Quick Links

Skip to main content Skip to navigation

We Strive to Exhibit at Osceola!! ----- Integrity – Loyalty – Compassion – Understanding

Sign up for the News Update.

Headlines

Art is the most intense mode of individualism that the world has known. -Oscar Wilde

breadcrumbs: Middle School: breadcrumbs: Activities: breadcrumbs: Art

Working...

Ajax Loading Image

 

8th Grade

Hex Signs Formal Balance

November 07, 2017

About 300 years ago, groups of peasant farmers from the Rhine region of Germany migrated to southeastern Pennsylvania. These settlers came to take advantage of religious freedom being offered by William Penn. They included settlers of plain dress -Amish and Mennonites – and others of more “worldly” or “fancy” dress – Lutherans and other Reformed groups. Over time, these settlers became known as “Pennsylvania Dutch”.

Like other immigrants, they brought their old world language, dress, traditions and art to their new home. Mystical bird and floral designs graced their birth and marriage certificates, family Bibles, quilts, and some furniture. The “fancy” farmers also decorated their large German style bank barns with colorful geometric patterns. Six-pointed star designs were very popular. The German word for six, “sechs”, sounded like hex to their English-speaking neighbors. In time these “hex” patterns became commonly called hex signs. This custom persists today.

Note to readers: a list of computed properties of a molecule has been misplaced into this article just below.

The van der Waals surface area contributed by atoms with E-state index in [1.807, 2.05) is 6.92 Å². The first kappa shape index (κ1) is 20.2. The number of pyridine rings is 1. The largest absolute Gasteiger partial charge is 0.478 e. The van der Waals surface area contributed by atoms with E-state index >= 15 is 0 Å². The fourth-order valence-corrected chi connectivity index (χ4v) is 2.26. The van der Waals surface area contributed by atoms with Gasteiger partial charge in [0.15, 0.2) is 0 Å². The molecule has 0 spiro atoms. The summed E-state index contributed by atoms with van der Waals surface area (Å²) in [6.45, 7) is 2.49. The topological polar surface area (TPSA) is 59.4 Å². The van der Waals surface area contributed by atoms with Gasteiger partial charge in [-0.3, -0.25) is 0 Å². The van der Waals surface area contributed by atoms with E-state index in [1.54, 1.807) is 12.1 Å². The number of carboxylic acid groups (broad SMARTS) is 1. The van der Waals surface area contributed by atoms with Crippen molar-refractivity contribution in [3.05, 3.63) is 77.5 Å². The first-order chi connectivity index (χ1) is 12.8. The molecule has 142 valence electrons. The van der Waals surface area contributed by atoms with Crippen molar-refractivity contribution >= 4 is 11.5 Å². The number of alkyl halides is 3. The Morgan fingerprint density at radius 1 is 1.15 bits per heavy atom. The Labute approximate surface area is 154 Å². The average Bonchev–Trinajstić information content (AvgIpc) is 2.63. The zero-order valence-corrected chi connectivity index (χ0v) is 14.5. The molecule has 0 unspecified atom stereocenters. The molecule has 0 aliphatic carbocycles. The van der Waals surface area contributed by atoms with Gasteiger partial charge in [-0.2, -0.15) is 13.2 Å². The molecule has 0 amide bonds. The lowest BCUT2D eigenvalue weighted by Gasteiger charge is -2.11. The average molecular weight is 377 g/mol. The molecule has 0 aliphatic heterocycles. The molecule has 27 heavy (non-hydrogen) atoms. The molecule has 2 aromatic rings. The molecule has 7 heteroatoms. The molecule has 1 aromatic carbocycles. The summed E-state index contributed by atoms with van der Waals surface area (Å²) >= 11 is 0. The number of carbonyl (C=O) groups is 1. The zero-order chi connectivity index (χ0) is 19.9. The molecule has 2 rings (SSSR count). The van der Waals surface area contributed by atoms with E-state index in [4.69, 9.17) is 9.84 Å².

These bright, colorful designs had meanings or legends. Families selected a hex sign based on color, design and its meaning. Some of the more popular symbols included: hearts for love, birds (called distelfinks) for luck and happiness, tulips for faith, and stars for good luck. The colors used for painting were also carefully chosen because of their added meaning. Blue conveyed protection, white purity, green abundance and red strong emotion. The hex symbols were individually hand painted for many years.

 
 

Back To Top